As promised from last week’s Instagram teaser, I’d like to highlight this wonderful collage of Wilhelmine Kirby. My predecessor, Curator of Permanent Collections Nicole Stribling, unearthed this in a Library storage room and decided to hang it in her office, which, after she left, is now my office.
It’s not a huge office. In fact, it’s an old storage room that Nicole converted into office space when she started at the NSLM in 2013. I’ve made it my own but have retained much of the decoration Nicole acquired, including the collage. I can’t get to my desk without walking by it, so I’ve literally passed it thousands of times. Each time, I glance at it and wonder, who was Wilhelmine Kirby?
I was able to glean some information from that reliable source: the internet. She was born in 1914 to parents Wilhelmine Stewart Dunn-Claflin and Gustavus T. Kirby and attended Miss Chapin’s School in New York City and Fermata School in Aiken, SC. The family lived at Tanrackin Farm in Bedford Hills, NY. (A quick note: I generally refer to people by their last names in blog posts, but I really love the name Wilhelmine, so even though I will refer to her very casually, it is with the upmost respect.)
The New York Times turned up a few articles in their archives, some regaling society parties that Wilhelmine attended. Also making an appearance at one of these parties was Primrose Whitfield, a portrait of whom was recently included in NSLM’s Leading the Field: Ellen Emmet Rand exhibition (proving that it really is a small world). But also discovered were a few articles that highlight the two milestones in a young affluent woman’s life in the early 20th century: her society debut and her wedding announcement (after the fact, interestingly!). Wilhelmine’s official “coming out” as a debutante was held on December 20, 1931. The Parisian-themed fête included costumed waiters, a midnight dinner with dancing until 2 am, accompanied by the Blue Devil musicians, who were dressed in uniforms similar to those worn by the French infantry of the same name. Her marriage on April 7, 1942 to Thomas Waller was a very low-key affair with no bridal attendants and no reception as her mother had recently passed away. Wilhelmine’s associations were listed and included such illustrious groups as the Daughters of the Cincinnati, the Colonial Dames of America, and the Colony Club of New York.
Sidenote: to share another Times article, something I found interesting, but very unrelated, was that in 1979, Wilhelmine recognized the name (though not the photograph) of a man suspected of murder.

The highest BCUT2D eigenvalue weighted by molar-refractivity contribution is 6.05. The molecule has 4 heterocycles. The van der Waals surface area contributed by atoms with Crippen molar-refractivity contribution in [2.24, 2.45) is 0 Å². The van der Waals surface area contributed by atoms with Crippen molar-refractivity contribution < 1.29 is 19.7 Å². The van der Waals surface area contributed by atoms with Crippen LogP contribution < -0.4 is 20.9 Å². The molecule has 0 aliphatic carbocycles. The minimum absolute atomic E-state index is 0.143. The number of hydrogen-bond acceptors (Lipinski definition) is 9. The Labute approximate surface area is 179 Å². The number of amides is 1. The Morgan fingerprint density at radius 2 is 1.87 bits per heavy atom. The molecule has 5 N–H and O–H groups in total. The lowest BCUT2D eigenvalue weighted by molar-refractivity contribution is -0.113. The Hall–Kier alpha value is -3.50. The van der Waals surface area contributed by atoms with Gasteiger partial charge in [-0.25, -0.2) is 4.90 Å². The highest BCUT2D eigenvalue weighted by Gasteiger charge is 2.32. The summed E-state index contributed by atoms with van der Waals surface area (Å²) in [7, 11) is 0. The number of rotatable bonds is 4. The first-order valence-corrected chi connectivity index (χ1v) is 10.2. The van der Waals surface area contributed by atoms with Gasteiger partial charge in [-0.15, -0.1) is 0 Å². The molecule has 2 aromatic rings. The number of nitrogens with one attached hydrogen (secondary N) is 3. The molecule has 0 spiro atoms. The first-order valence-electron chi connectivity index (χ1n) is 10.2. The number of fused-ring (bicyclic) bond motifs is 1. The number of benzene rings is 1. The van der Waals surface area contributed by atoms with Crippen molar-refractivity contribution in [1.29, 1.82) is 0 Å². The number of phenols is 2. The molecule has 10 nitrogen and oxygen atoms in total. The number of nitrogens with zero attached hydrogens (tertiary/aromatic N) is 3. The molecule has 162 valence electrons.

Back on track: Further articles, though, attest to her skill as a horsewoman. Several mention ribbons and awards she won at various shows and competitions, like “Miss Kirby’s Gelding Also Takes Hunter Honors in Rockwood Hall Event.” In an October 2, 1937 article announcing, “Awards Made at Horse Show,” Wilhelmine’s name comes up no less than four times.
The articles in the collage provide better headlines: “It’s a Perfect Jump! Miss Kirby Clears Fence at Piping Rock Horse Show.”
Perhaps my favorite description is “the most accomplished equestrienne in metropolitan social circles at Aiken, S.C., current capital of the American horse-loving world.” That sums it up nicely, doesn’t it?
Regarding the collage itself, it’s still unknown who made it or how it ended up at the NSLM. We don’t even know when this was created.
There aren’t many dates on the collage and the few that are included exhibit quite a range. The earliest date provided is from a National Horse Show Association Exhibitor badge in 1933 with Wilhelmine’s name neatly written on the line. The latest date is a 1951 National Horse Show Association program that lists her father “Gustavus T. Kirby” as the Head Timing Judge.
In an effort to establish more firm dates, I’ve attempted to marry the online articles with the collage cut-outs. I’ve been able to match exactly one (possibly?): a Camden Horse Show article from March 12, 1938 announcing the blue ribbons her chestnut, Royal Reveler, received.
Stay tuned because this will clearly be an on-going endeavor. It represents this woman’s life and shows what was important to the creator of this collage. I’d like to point out that there aren’t any of Wilhelmine’s dance cards here, but the telegram congratulating her on her winning horse is.
The New York Times did provide one last announcement for Wilhelmine and that, of course, was her obituary. She passed away at Tanrackin Farm at the age of 90 on April 7, 2004, her 62nd wedding anniversary. Her husband had predeceased her in 1990. She appears to have led a full life being involved with her church, as well as president of the Bedford Garden Club and the Garden Club of America.
The collage hangs behind me and stares at my back all day. The perspective must be an interesting one. Wilhelmine watches me as I conduct research and go down Herring print rabbit holes or get excited when a shipping estimate comes in under budget. She, in all her incarnations, watches as I constantly trip over my trash can or peruse my files. Goodness knows what she thinks when I start talking to myself. But she has kept me company these last few years and I’m happy she’s here.
If you are familiar with Wilhelmine Kirby or her family, I’d like to hear from you. My email is firstname.lastname@example.org.
Lauren Kraut is the Collections Manager at the National Sporting Library & Museum. Her primary focus is to maintain and preserve the works of art in the collection and on loan. Email her at lkraut@NationalSporting.org